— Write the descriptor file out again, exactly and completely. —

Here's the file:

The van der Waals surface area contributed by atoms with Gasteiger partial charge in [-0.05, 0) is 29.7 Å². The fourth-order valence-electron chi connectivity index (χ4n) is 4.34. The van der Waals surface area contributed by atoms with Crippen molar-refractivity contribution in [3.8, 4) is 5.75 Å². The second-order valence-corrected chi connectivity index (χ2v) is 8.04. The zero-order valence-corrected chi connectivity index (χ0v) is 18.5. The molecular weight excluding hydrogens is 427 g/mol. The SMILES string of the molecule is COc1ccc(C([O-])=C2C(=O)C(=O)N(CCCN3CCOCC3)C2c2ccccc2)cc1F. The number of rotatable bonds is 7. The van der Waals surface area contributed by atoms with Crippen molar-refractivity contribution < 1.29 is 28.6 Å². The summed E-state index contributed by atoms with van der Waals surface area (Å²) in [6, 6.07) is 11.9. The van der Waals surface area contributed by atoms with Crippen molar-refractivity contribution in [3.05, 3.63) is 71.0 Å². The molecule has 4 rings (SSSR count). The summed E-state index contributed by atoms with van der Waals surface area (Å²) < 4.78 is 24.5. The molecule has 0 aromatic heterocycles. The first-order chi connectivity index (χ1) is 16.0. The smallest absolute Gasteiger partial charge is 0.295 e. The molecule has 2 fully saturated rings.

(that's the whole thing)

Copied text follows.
The van der Waals surface area contributed by atoms with Gasteiger partial charge in [-0.05, 0) is 29.7 Å². The fourth-order valence-electron chi connectivity index (χ4n) is 4.34. The van der Waals surface area contributed by atoms with Crippen molar-refractivity contribution in [3.8, 4) is 5.75 Å². The second-order valence-corrected chi connectivity index (χ2v) is 8.04. The zero-order valence-corrected chi connectivity index (χ0v) is 18.5. The molecular weight excluding hydrogens is 427 g/mol. The SMILES string of the molecule is COc1ccc(C([O-])=C2C(=O)C(=O)N(CCCN3CCOCC3)C2c2ccccc2)cc1F. The number of rotatable bonds is 7. The van der Waals surface area contributed by atoms with Crippen molar-refractivity contribution < 1.29 is 28.6 Å². The summed E-state index contributed by atoms with van der Waals surface area (Å²) in [6, 6.07) is 11.9. The van der Waals surface area contributed by atoms with Crippen molar-refractivity contribution in [3.05, 3.63) is 71.0 Å². The molecule has 4 rings (SSSR count). The summed E-state index contributed by atoms with van der Waals surface area (Å²) < 4.78 is 24.5. The molecule has 0 aromatic heterocycles. The first-order chi connectivity index (χ1) is 16.0. The smallest absolute Gasteiger partial charge is 0.295 e. The molecule has 2 fully saturated rings.